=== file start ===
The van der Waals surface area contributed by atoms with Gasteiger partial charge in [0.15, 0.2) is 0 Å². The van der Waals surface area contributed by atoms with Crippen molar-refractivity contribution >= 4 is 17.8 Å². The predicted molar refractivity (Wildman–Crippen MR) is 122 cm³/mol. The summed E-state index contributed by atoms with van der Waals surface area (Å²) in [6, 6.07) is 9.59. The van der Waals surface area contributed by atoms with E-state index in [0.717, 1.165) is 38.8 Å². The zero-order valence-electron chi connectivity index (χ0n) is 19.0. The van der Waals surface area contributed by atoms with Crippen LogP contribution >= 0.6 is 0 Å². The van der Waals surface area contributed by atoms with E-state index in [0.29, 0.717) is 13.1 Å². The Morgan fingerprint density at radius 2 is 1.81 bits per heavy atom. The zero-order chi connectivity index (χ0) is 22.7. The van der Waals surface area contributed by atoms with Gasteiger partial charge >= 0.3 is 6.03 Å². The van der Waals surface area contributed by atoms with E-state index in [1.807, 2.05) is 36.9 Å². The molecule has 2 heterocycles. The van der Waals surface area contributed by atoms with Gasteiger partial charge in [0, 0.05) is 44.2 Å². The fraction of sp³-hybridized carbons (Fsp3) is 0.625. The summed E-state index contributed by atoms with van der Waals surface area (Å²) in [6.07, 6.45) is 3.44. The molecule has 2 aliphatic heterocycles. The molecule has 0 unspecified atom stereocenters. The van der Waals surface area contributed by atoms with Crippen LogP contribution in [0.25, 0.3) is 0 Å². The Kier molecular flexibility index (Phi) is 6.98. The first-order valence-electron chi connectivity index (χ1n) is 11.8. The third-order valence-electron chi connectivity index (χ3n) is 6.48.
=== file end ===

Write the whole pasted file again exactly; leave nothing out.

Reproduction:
The van der Waals surface area contributed by atoms with Gasteiger partial charge in [0.15, 0.2) is 0 Å². The van der Waals surface area contributed by atoms with Crippen molar-refractivity contribution >= 4 is 17.8 Å². The predicted molar refractivity (Wildman–Crippen MR) is 122 cm³/mol. The summed E-state index contributed by atoms with van der Waals surface area (Å²) in [6, 6.07) is 9.59. The van der Waals surface area contributed by atoms with E-state index in [0.717, 1.165) is 38.8 Å². The zero-order valence-electron chi connectivity index (χ0n) is 19.0. The van der Waals surface area contributed by atoms with Crippen LogP contribution >= 0.6 is 0 Å². The van der Waals surface area contributed by atoms with E-state index in [0.29, 0.717) is 13.1 Å². The Morgan fingerprint density at radius 2 is 1.81 bits per heavy atom. The zero-order chi connectivity index (χ0) is 22.7. The van der Waals surface area contributed by atoms with Gasteiger partial charge >= 0.3 is 6.03 Å². The van der Waals surface area contributed by atoms with E-state index in [1.807, 2.05) is 36.9 Å². The molecule has 2 heterocycles. The van der Waals surface area contributed by atoms with Gasteiger partial charge in [0, 0.05) is 44.2 Å². The fraction of sp³-hybridized carbons (Fsp3) is 0.625. The summed E-state index contributed by atoms with van der Waals surface area (Å²) in [6.07, 6.45) is 3.44. The molecule has 2 aliphatic heterocycles. The molecule has 0 unspecified atom stereocenters. The van der Waals surface area contributed by atoms with Crippen LogP contribution in [0.25, 0.3) is 0 Å². The Kier molecular flexibility index (Phi) is 6.98. The first-order valence-electron chi connectivity index (χ1n) is 11.8. The third-order valence-electron chi connectivity index (χ3n) is 6.48.